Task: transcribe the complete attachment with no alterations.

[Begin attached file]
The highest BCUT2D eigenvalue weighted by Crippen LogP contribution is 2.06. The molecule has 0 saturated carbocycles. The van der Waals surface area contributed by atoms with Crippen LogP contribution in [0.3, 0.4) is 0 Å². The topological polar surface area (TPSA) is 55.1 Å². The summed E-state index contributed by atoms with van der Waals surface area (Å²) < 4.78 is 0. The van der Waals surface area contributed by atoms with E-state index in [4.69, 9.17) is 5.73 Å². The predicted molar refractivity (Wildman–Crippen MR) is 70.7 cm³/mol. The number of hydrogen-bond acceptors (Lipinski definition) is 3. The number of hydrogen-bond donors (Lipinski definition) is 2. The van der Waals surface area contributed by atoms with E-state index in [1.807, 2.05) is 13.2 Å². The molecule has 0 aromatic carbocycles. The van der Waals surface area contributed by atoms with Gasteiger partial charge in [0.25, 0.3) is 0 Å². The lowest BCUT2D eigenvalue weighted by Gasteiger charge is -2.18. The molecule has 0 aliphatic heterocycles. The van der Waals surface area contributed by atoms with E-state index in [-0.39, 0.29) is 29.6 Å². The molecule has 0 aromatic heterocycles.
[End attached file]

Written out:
The highest BCUT2D eigenvalue weighted by Crippen LogP contribution is 2.06. The molecule has 0 saturated carbocycles. The van der Waals surface area contributed by atoms with Crippen LogP contribution in [0.3, 0.4) is 0 Å². The topological polar surface area (TPSA) is 55.1 Å². The summed E-state index contributed by atoms with van der Waals surface area (Å²) < 4.78 is 0. The van der Waals surface area contributed by atoms with E-state index in [4.69, 9.17) is 5.73 Å². The predicted molar refractivity (Wildman–Crippen MR) is 70.7 cm³/mol. The number of hydrogen-bond acceptors (Lipinski definition) is 3. The number of hydrogen-bond donors (Lipinski definition) is 2. The van der Waals surface area contributed by atoms with E-state index in [1.807, 2.05) is 13.2 Å². The molecule has 0 aromatic carbocycles. The van der Waals surface area contributed by atoms with Gasteiger partial charge in [0.25, 0.3) is 0 Å². The lowest BCUT2D eigenvalue weighted by Gasteiger charge is -2.18. The molecule has 0 aliphatic heterocycles. The van der Waals surface area contributed by atoms with E-state index in [-0.39, 0.29) is 29.6 Å². The molecule has 0 aromatic heterocycles.